• Colectomy for Complicated Diverticulitis: Diversion, Primary Anastomosis, or Primary Anastomosis with Protective Proximal Stoma?
  • And many more!
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Missed the 2021 or 2022 USC Trauma Surgery Symposium? Prior years are available for purchase.

Bundle and Save 25% Off! Add 2 or more self-study course years to your cart and save 25% off your USC Trauma Surgery Symposium course order.

Meet the Keynote Speakers

  • Jim Wetherbee

    Jim Wetherbee, Captain, US Navy (Ret.)

    Former astronaut, NASA
    Six-time space traveler
    Landed the Space Shuttle five times
    Traveled twice to the international space station and to the Russian space station
    Investigated the Columbia accident in 2003 and the Deepwater Horizon spill in 2010
    Author, Controlling Risk - In a Dangerous World

    A six-time space traveler, Capt. Jim Wetherbee, USN (ret.), is the only astronaut to have commanded five crews in space, and the only person to have landed the Space Shuttle five times. After graduating from Notre Dame with a degree in Aerospace Engineering, he became a US Naval Aviator and test pilot. In 1984, Jim was selected by NASA. In his twenty-year career, he flew twice to the International Space Station and twice to the Russian space station, Mir, and was Director, Flight Crew Operations.

    After the Space Shuttle Columbia accident in 2003, Jim was the operational search director, responsible for finding the human remains of the flight crew. In 2005, Jim joined the oil and gas industry as a safety auditor for BP.

    In 2010, he was a member of the investigation team for the Deepwater Horizon accident and was the technical editor for their report. For over thirty-five years, Jim's experiences as a test pilot, astronaut, and a safety executive in the oil and gas industry have given him insights into dangerous businesses. He is the author of Controlling Risk-In A Dangerous World.

  • Edward E. Cornwell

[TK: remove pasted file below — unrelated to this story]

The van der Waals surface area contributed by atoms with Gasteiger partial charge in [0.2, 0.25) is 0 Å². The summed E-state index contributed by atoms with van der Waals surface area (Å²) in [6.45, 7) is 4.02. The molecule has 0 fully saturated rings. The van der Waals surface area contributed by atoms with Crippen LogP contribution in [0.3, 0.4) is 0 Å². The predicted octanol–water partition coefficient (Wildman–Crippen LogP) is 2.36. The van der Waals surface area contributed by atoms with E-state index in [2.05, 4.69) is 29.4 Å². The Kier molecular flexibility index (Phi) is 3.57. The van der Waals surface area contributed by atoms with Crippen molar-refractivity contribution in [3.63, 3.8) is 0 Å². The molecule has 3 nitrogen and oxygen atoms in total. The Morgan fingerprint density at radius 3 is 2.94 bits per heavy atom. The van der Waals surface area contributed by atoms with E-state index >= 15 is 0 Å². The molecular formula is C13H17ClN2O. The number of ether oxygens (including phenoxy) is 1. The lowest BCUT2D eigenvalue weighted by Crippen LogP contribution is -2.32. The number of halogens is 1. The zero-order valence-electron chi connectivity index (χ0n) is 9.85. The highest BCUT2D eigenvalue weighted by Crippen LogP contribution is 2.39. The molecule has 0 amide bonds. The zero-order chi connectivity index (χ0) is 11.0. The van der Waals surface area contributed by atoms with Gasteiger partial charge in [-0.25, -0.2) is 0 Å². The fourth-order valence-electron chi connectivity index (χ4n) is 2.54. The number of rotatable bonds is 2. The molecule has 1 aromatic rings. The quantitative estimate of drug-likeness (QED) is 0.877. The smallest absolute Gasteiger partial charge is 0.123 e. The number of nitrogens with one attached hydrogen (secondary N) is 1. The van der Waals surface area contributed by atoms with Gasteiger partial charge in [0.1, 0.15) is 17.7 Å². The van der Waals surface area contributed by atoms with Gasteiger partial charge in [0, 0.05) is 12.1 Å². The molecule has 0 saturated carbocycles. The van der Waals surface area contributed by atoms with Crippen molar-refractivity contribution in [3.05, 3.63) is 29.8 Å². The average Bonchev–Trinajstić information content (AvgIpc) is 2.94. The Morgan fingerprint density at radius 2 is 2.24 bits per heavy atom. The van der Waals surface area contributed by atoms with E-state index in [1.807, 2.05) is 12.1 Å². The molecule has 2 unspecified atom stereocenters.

Edward E. Cornwell, Ill, MD, FACS, FCCM, FWACS

    (Hon.) The LaSalle D. Leffall Professor of Surgery
    Former Professor of Surgery and Interim Dean, Howard University Hospital
    Past deputy editor of JAMA-Surgery
    President, Southeastern Surgical Congress

    Dr. Edward E. Cornwell Ill has risen through the academic ranks through teaching and clinical appointments at Howard University, the University of Southern California, and Johns Hopkins School of Medicine. He is a former Professor and Chairman, Department of Surgery and former Interim Dean at Howard University Hospital and University College of Medicine.

    Dr. Cornwell's career interest is in the prevention, treatment, and outcome disparities of traumatic injuries. He has authored or co-authored over 26-articles and chapters and has given over 340 invited presentations in the field. He has delivered the named lecture or keynote address at over 35 institutions and conferences. He is the past deputy editor of JAMA-Surgery and served in leadership positions in numerous national organizations, such as American Association for the Surgery of Trauma, American Board of Surgery, Society of Critical Care Medicine, the American Surgical Association, and the American College of Surgeons. He served as the President of the Society of Black Academic Surgeons, President of the Surgical Section of the National Medical Association, and Chairman of Trauma Net of Maryland. He is currently the President of the Southeastern Surgical Congress. Dr. Cornwell has received numerous awards and citations for his efforts in education, outreach, and violence prevention.

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“My knowledge has been reinforced and I can continue to educate my patients with info about the standards of care.”

— Course Participant

“This was a great symposium of trauma lectures and updates on management of trauma patient and surgical emergencies.”

— Course Participant

“Very good review of trauma and its treatment. I liked the short brief presentations.”

— Course Participant

“Gives me sound perspective from the evidence based research presented on the various topics.”

— Course Participant

“Multiple presentations offered new ideas and processes we could implement within our institution.”

— Course Participant

“Excellent. Would definitely try to attend in person, but if unable to, then would consider purchasing the conference again.”

— Course Participant